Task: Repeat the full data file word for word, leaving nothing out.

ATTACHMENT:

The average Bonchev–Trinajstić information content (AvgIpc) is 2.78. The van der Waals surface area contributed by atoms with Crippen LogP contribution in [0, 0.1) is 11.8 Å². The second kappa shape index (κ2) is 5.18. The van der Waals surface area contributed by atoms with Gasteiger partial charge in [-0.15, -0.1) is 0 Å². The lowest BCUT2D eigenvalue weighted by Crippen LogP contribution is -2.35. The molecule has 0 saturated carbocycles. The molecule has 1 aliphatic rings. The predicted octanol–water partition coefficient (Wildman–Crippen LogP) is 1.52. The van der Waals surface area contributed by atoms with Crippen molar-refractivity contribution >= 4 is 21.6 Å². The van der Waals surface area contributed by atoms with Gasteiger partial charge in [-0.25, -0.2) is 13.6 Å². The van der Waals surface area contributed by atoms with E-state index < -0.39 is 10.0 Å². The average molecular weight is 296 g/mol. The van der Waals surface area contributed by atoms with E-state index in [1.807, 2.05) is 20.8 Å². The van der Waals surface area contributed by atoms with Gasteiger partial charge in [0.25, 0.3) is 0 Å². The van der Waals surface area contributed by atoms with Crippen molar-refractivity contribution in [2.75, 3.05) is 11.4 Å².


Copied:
The average Bonchev–Trinajstić information content (AvgIpc) is 2.78. The van der Waals surface area contributed by atoms with Crippen LogP contribution in [0, 0.1) is 11.8 Å². The second kappa shape index (κ2) is 5.18. The van der Waals surface area contributed by atoms with Gasteiger partial charge in [-0.15, -0.1) is 0 Å². The lowest BCUT2D eigenvalue weighted by Crippen LogP contribution is -2.35. The molecule has 0 saturated carbocycles. The molecule has 1 aliphatic rings. The predicted octanol–water partition coefficient (Wildman–Crippen LogP) is 1.52. The van der Waals surface area contributed by atoms with Crippen molar-refractivity contribution >= 4 is 21.6 Å². The van der Waals surface area contributed by atoms with Gasteiger partial charge in [-0.25, -0.2) is 13.6 Å². The van der Waals surface area contributed by atoms with E-state index < -0.39 is 10.0 Å². The average molecular weight is 296 g/mol. The van der Waals surface area contributed by atoms with E-state index in [1.807, 2.05) is 20.8 Å². The van der Waals surface area contributed by atoms with Gasteiger partial charge in [0.25, 0.3) is 0 Å². The van der Waals surface area contributed by atoms with Crippen molar-refractivity contribution in [2.75, 3.05) is 11.4 Å².